By GRETCHEN KEISER, Staff Writer | Published June 10, 2016
COLLEGE PARK—A healing service flowed from the opening Mass of the Eucharistic Congress as a monstrance holding the Blessed Sacrament was placed on the altar.
“The Holy Spirit has already begun the work of healing he intends to accomplish,” said Father Tim Hepburn, leading the bilingual service with Father Jorge Carranza.
Encouraging the faith of those seeking healing, Father Hepburn recalled Scripture stories of Paul and Silas, beaten and in prison, who began to sing praises to God despite their suffering. As they sang the building began to shake and the doors of the jail flew open.
“We are entering into the worship of God … and as we enter into our worship of the Lord, Jesus is going to open doors for our healing, even now,” he said.
The two priests alternated praying in English and Spanish, while musicians quietly sang consoling and simple words of faith. “Earth has no sorrow that heaven can’t heal. … All who are broken, lift up your face. O wanderer, come home. You’re not too far.”
Many stories in Scripture tell of people crying out, “Son of David, have mercy on me,” Father Hepburn said. “There is story after story of people who are sick, who are in a dark place, who are depressed, who found this cry in their hearts.”
“Can you remember one time in the Bible when Jesus said no? There is not one time. … We want you to cry out. This is a healing service and this is the place where you cry out, ‘Son of David, have mercy on me.’”
Quietly, he called forward teams of lay people who had volunteered and been trained to assist at the service. While they were blessed and they went to prayer stations on the perimeter of the hall, identified as Spanish or English prayer teams, Father Hepburn reminded everyone that the presence of Jesus in the Blessed Sacrament on the altar was the focus. Those who wanted individual prayer went to the prayer stations while the rest of the congregation continued to pray and sing worship songs, following the lead of the priests and musicians.
Inspired by the Holy Spirit, the priests voiced prayers for anyone who felt they had been forgotten, for couples who yearn for children and have been unable to conceive a child or adopt a child, for the broken-hearted, for those with mental health problems, and for other needs.
One by one, people began to draw closer to the monstrance. They knelt in the center aisle of the hall. Some were weeping. Throughout this time, the prayer teams around the edge of the room individually ministered to people seeking prayer. They continued to do so for more than an hour, even after Benediction was prayed and the monstrance was taken from the hall.
“Jesus is the healer”
César Soto of St. Joseph Church, in Marietta, was one drawn toward the monstrance.
Afterward, he explained that he experienced a conversion beginning four years ago.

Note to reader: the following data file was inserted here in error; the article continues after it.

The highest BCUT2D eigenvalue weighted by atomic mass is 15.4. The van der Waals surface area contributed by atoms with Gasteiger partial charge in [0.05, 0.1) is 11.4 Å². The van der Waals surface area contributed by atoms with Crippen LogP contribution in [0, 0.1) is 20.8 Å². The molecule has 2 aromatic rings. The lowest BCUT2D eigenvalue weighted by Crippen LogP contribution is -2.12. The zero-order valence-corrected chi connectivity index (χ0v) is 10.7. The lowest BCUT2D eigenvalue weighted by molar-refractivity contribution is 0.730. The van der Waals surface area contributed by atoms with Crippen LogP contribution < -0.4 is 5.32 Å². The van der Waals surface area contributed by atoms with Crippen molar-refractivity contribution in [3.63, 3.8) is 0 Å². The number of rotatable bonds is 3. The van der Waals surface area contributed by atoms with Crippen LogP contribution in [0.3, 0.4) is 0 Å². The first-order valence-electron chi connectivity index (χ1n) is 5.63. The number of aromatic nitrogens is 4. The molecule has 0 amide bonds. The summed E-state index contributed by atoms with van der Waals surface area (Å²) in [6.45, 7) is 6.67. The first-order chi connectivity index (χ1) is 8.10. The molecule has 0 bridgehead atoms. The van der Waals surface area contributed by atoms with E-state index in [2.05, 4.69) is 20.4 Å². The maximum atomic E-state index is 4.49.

“It came the hard way, but I thank him because he didn’t come for the saints. He came for us, for the sinners,” said Soto, who works as a cook.
He was diagnosed with cancer affecting his tongue. The doctor told his family he might not be able to speak after surgery, but he has kept his speech and uses it to tell other people about Jesus, he said.
“I wanted everyone to know about him. Lord, you allowed me to talk again. I want to talk about you. … At the beginning I said, why me. Now I know he is using me for the conversion of my family, the conversion of my co-workers.”
Following the service, 83-year-old Gayle Peters, of St. Jude Church, in Sandy Springs, said she went to a prayer team.
“I feel I am so blessed,” she said. “I was kind of wishy-washy about coming. Someone I knew said I had to come. It was like a calling.”
“I have great peace now and I haven’t had it in a long time,” Peters said.
“It’s almost like you can reach out and touch his hands, his mercy. I don’t think anyone could come here and not know God’s love. You’d have to be really hard-hearted.”
Those who served on prayer teams take part in a daylong retreat to prepare. Over 125 people came April 30 to a retreat day with speakers, prayer, Mass and guidance on how to pray. Months before the congress, people begin praying for the intentions that attendees will bring for physical, emotional and spiritual healing.
“When we were invited to be part of the healing service months ago, we started interceding and praying,” said Linda Smith, who coordinated the prayer teams in 2016 as she has for seven past congresses. She is a member of Holy Trinity Church, in Peachtree City, and in leadership of the Healing Hands ministry there.
Having the service following the opening Mass is a natural flow because it emphasizes that every Mass is a time to ask for healing, Smith said.
“The Mass is always healing. The Mass is the Eucharist and the Eucharist is Jesus and Jesus is the healer,” she said.
Often what people report back following prayers for healing is that they experience great peace, she said.
“So many people we have prayed for in past years, that is what they have said—the peace, the deep inner peace, they receive.”
The teams listen to those they pray with and let them know they are loved by God. They pray that the love of God flows through the teams to those in need and seek to turn the hearts and minds of those receiving prayer to Jesus.
The results may not be visible or they may not be reported back to the prayer teams, but their work is done in faith.
“God touches and blesses and answers every time we pray,” Smith said.
“We don’t have to know. We just have to believe,” she said.
She also pointed out that while Friday night offers a healing service, the coming together of so many people of faith would permeate the two-day congress with other healing moments.
“There is going to be healing going on all weekend here. There is adoration. There is fellowship. You will see people praying with one another. That is the body of Christ, and it is so healing.”